Like the book reviewed immediately before this one (Shamim Sarif’s Despite the Falling Snow, 2004), Robert Harris’s Archangel is a novel largely set in the 1990s that can legitimately be tagged as Stalin-themed.
Whereas Despite the Falling Snow focuses on the personal impact of Stalin on individuals, in Archangel Robert Harris develops his plot on the national level, drawing on the hopes of a significant minority of Russians —and the fears of the rest— that the economically depressed and internationally diminished Russia of the mid-1990s might be ‘saved’ by the emergence of a Stalin-like figure ruthlessly committed to restoring former greatness.
Archangel is a classy page-turner of a thriller. But why Russia-in-Fiction particularly enjoyed it also has much to do with its early set-up bearing close affinity to our own experiences in the Russia of the early 1990s.
The Russia in Fiction blog likes a good sub-genre. So how about, ‘books set in the Chernenko years’?
Except of course, Konstantin Chernenko was leader of the Soviet Union for so short a time that we can’t even talk about years. It would have to be ‘books set in the Chernenko year and 25 days’. He became General Secretary of the Communist Party of the Soviet Union in February 1984 and died in March 1985.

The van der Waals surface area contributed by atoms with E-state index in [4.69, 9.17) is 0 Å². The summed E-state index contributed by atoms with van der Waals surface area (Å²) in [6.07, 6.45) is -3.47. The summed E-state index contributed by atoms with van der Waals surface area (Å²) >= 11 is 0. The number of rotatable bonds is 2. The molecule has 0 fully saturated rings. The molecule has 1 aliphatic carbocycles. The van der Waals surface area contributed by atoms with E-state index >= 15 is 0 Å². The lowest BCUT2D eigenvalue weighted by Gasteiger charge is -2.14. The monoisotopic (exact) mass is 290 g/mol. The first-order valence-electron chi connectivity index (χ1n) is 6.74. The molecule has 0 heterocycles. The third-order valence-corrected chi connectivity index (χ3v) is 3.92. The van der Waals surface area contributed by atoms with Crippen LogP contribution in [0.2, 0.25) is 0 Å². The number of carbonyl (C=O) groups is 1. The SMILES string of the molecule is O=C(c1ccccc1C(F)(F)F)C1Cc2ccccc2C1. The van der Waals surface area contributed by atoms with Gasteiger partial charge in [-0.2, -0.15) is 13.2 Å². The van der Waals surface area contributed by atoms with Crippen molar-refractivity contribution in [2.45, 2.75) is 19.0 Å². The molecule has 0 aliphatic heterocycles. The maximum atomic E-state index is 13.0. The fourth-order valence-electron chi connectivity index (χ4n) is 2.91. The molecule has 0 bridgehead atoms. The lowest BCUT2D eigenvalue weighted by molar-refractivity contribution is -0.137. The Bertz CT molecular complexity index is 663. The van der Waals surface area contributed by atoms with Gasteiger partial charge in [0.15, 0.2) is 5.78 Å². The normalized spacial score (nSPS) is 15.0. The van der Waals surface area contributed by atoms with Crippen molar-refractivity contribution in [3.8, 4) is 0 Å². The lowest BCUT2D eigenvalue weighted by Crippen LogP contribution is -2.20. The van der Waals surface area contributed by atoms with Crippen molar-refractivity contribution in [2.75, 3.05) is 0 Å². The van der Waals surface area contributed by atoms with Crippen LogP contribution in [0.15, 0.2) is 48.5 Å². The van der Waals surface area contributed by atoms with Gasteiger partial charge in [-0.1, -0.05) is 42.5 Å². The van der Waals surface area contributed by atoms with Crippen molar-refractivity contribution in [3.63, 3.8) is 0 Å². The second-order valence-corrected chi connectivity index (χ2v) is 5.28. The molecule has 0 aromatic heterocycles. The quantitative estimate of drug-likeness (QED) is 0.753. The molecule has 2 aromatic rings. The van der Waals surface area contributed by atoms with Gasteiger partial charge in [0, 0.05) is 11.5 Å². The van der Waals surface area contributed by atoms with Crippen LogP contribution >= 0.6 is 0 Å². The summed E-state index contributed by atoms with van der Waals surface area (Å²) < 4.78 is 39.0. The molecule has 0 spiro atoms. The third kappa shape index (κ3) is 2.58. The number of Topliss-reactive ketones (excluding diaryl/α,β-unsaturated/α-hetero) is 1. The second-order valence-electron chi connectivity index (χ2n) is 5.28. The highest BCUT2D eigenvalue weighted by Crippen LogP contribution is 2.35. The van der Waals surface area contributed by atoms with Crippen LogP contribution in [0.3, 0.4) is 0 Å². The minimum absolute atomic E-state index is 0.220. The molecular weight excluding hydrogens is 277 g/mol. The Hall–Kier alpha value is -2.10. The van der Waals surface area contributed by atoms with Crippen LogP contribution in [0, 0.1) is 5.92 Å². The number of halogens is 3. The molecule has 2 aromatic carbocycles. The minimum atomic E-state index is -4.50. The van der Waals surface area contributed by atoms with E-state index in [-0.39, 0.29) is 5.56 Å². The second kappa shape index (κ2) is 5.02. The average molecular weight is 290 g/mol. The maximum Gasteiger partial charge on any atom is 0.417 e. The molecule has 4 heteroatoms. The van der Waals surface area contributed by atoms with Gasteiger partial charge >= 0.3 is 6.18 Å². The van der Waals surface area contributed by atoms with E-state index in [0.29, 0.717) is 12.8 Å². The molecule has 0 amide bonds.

Après Chernenko, Gorbatchev et le déluge.
Paul Vidich’s The Mercenary, subtitled A Spy’s Escape from Moscow, is a terrific espionage thriller, that is not only set in early 1985 but is written in a style reminiscent of Cold War era spy novelists.
The Siberian Dilemma is the ninth of Martin Cruz Smith’s Arkady Renko novels, published nearly 40 years after the classic first in the series, Gorky Park (1981). Like the other more recent Renko novels, at least since Stalin’s Ghost (2007), The Siberian Dilemma is a relatively short, snappily written work.
It set me musing on two things in particular. It made me wonder what lies behind the shift amongst a number of long-established thriller writers from long and detailed to short and snappy? And, for entirely personal reasons, it reminded me of a meeting with the leader of the Russian Communist Party.